Now, it’s time for Recipes
Homemade Pumpkin Pie Recipe
This is a delicious Recipe that can be used with fresh or canned Pumpkin.
1 1/3 cups all-purpose flour
1/2 tsp salt
1/2 cup shortening
3 1/2 Tbsp Cold water
Mix together the flour and the salt. Cut the shortening in with a fork or a cutting tool.till flour is gritty looking. Then add water until it looks like dough. Put on floured surface and roll out into a shape just larger than your pie pan. Use flour when needed to keep dough from sticking to the table surface or roller.
Roll dough in roller and transport it to the pie plate and align with edges sticking over the edge of the plate. Trim off excess and shape using fingers or decorate with scrap pieces of dough that have been cut into shapes. Attach securely by using drops of water on the back of the cutout pieces.
I personally recommend using a homemade crust, but if you are not comfortable or this is your first time, you can buy crust already made or sticks of crust that only needs to be rolled out. I make my dough very easily with my KitchenAid. If you are interested in learning about my favorite machine of all times, read my review >>HERE<<<. I use my KitchenAid for just about everything I cook when I am making homemade food. It is a good investment and makes everything easier. With all the attachments available and new ones coming, this machine is a powerhouse and pretty much necessary for home cooking and preserving.
Pumpkin Pie Filling
2 1/2 cups mashed cooked Pumpkin.
(If this is a little watery, let set and drain for awhile. The mashed Pumpkin should be dense, not watery. This is where the difference in a regular carving Pumpkin and a Pie Pumpkin will show its difference. Make sure you mashed Pumpkin is very thick. You can also add a little cornstarch, mixed with 1 Tbsp water)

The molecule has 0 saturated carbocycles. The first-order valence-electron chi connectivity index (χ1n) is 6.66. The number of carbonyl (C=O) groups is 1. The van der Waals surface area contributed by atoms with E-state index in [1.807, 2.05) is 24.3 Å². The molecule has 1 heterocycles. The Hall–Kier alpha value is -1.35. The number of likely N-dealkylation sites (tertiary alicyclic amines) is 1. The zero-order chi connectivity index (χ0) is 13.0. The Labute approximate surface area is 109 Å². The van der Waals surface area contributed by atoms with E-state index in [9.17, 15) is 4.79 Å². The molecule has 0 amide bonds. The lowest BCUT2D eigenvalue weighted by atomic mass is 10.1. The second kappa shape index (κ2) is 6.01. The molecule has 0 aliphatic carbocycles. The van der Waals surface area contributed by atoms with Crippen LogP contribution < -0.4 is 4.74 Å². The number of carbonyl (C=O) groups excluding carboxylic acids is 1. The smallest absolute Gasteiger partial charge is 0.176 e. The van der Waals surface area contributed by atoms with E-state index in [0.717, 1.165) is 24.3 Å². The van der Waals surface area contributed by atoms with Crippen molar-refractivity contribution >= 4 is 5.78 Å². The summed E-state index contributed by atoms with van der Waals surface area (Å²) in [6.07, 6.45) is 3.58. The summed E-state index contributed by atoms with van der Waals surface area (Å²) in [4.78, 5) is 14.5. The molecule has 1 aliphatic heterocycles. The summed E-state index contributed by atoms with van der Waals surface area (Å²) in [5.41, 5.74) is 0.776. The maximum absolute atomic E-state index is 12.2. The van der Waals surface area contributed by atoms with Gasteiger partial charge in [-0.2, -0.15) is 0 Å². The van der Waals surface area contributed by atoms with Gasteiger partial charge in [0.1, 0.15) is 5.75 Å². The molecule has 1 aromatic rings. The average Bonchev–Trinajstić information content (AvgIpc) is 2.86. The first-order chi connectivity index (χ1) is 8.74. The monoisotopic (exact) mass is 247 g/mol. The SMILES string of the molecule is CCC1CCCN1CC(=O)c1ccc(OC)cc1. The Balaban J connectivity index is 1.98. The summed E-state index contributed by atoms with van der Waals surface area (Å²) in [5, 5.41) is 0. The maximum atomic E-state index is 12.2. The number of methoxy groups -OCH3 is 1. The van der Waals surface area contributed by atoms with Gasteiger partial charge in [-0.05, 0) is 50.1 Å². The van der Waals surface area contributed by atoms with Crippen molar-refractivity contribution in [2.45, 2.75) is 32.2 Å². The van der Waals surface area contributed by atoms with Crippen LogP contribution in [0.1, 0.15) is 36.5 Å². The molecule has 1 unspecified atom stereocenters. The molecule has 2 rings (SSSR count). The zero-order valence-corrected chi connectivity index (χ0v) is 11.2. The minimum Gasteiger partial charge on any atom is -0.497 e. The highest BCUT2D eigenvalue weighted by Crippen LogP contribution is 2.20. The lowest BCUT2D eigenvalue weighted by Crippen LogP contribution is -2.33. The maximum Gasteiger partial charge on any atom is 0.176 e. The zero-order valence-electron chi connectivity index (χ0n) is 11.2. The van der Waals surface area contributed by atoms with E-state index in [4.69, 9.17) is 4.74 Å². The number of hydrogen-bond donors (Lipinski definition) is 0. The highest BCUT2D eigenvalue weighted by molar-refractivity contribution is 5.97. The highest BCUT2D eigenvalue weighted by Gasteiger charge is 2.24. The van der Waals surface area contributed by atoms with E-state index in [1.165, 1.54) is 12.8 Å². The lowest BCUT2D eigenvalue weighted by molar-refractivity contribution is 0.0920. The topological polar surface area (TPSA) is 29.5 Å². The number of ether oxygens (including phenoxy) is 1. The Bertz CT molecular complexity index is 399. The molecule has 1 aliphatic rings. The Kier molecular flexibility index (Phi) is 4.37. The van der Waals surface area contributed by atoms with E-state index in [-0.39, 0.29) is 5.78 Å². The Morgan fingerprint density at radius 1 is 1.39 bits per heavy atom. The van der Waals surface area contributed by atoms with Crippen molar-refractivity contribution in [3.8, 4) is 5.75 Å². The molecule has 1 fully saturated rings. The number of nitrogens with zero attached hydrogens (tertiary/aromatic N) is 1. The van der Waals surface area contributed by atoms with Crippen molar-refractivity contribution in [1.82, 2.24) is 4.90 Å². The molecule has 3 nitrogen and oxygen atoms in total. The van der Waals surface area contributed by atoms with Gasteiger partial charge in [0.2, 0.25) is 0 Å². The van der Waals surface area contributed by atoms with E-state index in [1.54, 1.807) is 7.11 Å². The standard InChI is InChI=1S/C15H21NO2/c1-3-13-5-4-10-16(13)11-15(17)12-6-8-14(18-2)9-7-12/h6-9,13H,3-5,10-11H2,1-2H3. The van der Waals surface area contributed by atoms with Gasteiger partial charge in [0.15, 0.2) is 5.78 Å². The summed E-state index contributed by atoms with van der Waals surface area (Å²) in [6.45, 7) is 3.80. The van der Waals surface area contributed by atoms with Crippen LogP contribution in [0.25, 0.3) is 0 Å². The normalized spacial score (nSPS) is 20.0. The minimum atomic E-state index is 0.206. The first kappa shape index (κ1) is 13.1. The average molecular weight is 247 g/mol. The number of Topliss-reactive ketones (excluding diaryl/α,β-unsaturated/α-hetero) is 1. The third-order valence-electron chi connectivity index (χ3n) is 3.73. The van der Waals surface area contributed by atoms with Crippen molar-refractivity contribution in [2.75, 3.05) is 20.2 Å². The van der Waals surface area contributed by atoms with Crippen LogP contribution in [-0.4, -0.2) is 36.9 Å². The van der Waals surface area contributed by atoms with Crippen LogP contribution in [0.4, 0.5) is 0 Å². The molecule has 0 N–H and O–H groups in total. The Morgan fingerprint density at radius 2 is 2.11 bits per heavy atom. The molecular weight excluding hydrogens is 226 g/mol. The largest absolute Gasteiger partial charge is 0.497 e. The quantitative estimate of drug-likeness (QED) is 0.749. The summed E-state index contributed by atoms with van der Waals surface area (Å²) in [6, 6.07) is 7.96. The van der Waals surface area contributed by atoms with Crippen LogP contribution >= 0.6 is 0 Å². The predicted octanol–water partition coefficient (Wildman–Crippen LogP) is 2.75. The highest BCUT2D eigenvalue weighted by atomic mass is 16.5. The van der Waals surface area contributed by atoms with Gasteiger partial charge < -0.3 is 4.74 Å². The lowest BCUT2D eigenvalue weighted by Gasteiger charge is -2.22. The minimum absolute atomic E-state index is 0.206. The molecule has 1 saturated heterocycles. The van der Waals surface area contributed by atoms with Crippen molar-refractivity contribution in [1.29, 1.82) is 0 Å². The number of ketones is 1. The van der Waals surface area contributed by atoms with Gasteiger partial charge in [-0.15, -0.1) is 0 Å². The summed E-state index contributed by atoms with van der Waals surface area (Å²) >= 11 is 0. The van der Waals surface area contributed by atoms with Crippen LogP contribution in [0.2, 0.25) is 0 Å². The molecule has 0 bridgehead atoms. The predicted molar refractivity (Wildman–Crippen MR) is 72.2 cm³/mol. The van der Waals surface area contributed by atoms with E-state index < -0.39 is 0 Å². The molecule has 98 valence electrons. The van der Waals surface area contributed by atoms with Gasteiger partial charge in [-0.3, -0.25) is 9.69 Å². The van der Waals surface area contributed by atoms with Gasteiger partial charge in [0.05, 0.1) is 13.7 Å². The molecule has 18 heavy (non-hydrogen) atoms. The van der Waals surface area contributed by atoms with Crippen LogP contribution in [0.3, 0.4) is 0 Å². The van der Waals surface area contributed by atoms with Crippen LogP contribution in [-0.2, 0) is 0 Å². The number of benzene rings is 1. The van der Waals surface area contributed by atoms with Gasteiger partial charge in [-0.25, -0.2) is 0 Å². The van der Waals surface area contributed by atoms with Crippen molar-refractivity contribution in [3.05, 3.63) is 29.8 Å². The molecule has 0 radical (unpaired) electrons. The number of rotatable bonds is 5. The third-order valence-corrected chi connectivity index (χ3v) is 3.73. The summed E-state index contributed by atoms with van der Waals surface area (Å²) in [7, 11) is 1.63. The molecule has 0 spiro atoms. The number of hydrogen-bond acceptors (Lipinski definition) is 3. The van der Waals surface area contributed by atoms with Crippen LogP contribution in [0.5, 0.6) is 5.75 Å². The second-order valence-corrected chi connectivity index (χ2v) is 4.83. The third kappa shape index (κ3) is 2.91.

1 (12 oz. can) evaporated milk
2 eggs (beaten)
3/4 Cup packed brown sugar
1/2 tsp of each of the following
Pinch of allspice
pinch of cloves
Beat all ingredients together and pour into pie crust. Fill to the top just under the outer crust. About 1/2 inch from top
Bake at 400 degrees for 40 minutes. pie is done when a knife inserted in center comes out clean.
This recipe can be doubled or tripled if you are making multiple pies.
Serve Pumpkin Pie with Whipped Cream. Yummy
Easy Pumpkin Cobbler
This recipe is so easy, I picked this one especially for my beginners. Try this, you will love it.
Preheat oven to 350 degrees
1 cup sugar
3 eggs (beaten)
4 cups mashed Pumpkin
2 tsp ground cinnamon
1/2 tsp ground ginger
1/4 tsp ground cloves
1/2 tsp salt
1 can evaporated milk (12 oz)
1 box yellow cake mix
1/2 cup melted butter
Mix everything together, except the yellow cake mix and butter.
Grease a 9×13 inch pan
Pour mixed ingredients in pan.
Sprinkle the box of yellow cake mix evenly over top of mixture.
Pour melted butter over top of yellow cake mix, being careful that it doesn’t pool in one spot, move around as you drizzle it.
cook for 50 to 60 minutes. Serve warm with Ice cream, Drizzle brown sugar or caramel sauce if you want. It’s also just fine by itself. Enjoy
Simple Pumpkin Soup
This soup is delicious. I am also adding a recipe for the garnish which is also hearty and has staying power which helps fill you up and lasts longer than just plain soup.
This recipe is also great if you are vegan and is gluten free.
2 1/2 cups Pumpkin Puree, This can be done in a blender or a KitchenAid. Read the review >>HERE<<
2 shallots diced
3 cloves garlic minced
2 cups vegetable stock
1 cup lite coconut milk
2 Tbsp maple syrup (or honey if not vegan)
1/4 tsp of each…Black Pepper, Sea Salt. Cinnamon, Nutmeg
In a large saucepan over medium heat put 1 Tbsp olive oil along with shallots and garlic. Heat till translucent and slightly browned. If it is cooking too quickly, turn heat down so you don’t burn it.
Add remaining ingredients and bring to a simmer. Use an emulsion blender to puree the soup ingredients, You can do this while it is still in the pot. Or if you don’t have an emulsion blender, pour soup in a blender and puree it, then transfer back into the pot. Having an emulsion blender for this would make it so much easier. I will put up a picture and where you can buy an inexpensive one if you would like to try one out.
Continue cooking over low heat for 5-10 minutes. You can adjust the taste at this point by adding more spices if needed.
Pour into bowls and serve. This will serve 3-4. So you can double or triple this recipe as needed.
Homemade bread and fresh butter taste awesome with this soup, also toasted bread with butter.